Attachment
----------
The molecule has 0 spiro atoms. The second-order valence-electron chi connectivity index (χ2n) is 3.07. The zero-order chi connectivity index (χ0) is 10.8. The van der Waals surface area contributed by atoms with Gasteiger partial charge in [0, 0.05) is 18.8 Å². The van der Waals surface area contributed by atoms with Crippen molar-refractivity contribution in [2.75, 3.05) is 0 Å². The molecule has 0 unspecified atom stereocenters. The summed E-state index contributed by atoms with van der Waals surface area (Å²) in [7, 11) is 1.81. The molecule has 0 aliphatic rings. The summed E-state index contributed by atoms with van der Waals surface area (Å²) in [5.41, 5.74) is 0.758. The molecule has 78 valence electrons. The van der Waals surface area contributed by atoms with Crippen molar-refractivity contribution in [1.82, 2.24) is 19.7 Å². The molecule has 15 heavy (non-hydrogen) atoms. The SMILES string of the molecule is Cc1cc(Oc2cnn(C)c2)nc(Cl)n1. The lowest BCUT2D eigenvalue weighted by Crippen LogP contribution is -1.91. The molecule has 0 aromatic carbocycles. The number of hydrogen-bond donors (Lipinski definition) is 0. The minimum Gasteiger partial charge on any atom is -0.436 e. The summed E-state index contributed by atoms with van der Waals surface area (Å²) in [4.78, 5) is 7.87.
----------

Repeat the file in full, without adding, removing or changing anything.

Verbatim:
The molecule has 0 spiro atoms. The second-order valence-electron chi connectivity index (χ2n) is 3.07. The zero-order chi connectivity index (χ0) is 10.8. The van der Waals surface area contributed by atoms with Gasteiger partial charge in [0, 0.05) is 18.8 Å². The van der Waals surface area contributed by atoms with Crippen molar-refractivity contribution in [2.75, 3.05) is 0 Å². The molecule has 0 unspecified atom stereocenters. The summed E-state index contributed by atoms with van der Waals surface area (Å²) in [7, 11) is 1.81. The molecule has 0 aliphatic rings. The summed E-state index contributed by atoms with van der Waals surface area (Å²) in [5.41, 5.74) is 0.758. The molecule has 78 valence electrons. The van der Waals surface area contributed by atoms with Crippen molar-refractivity contribution in [1.82, 2.24) is 19.7 Å². The molecule has 15 heavy (non-hydrogen) atoms. The SMILES string of the molecule is Cc1cc(Oc2cnn(C)c2)nc(Cl)n1. The lowest BCUT2D eigenvalue weighted by Crippen LogP contribution is -1.91. The molecule has 0 aromatic carbocycles. The number of hydrogen-bond donors (Lipinski definition) is 0. The minimum Gasteiger partial charge on any atom is -0.436 e. The summed E-state index contributed by atoms with van der Waals surface area (Å²) in [4.78, 5) is 7.87.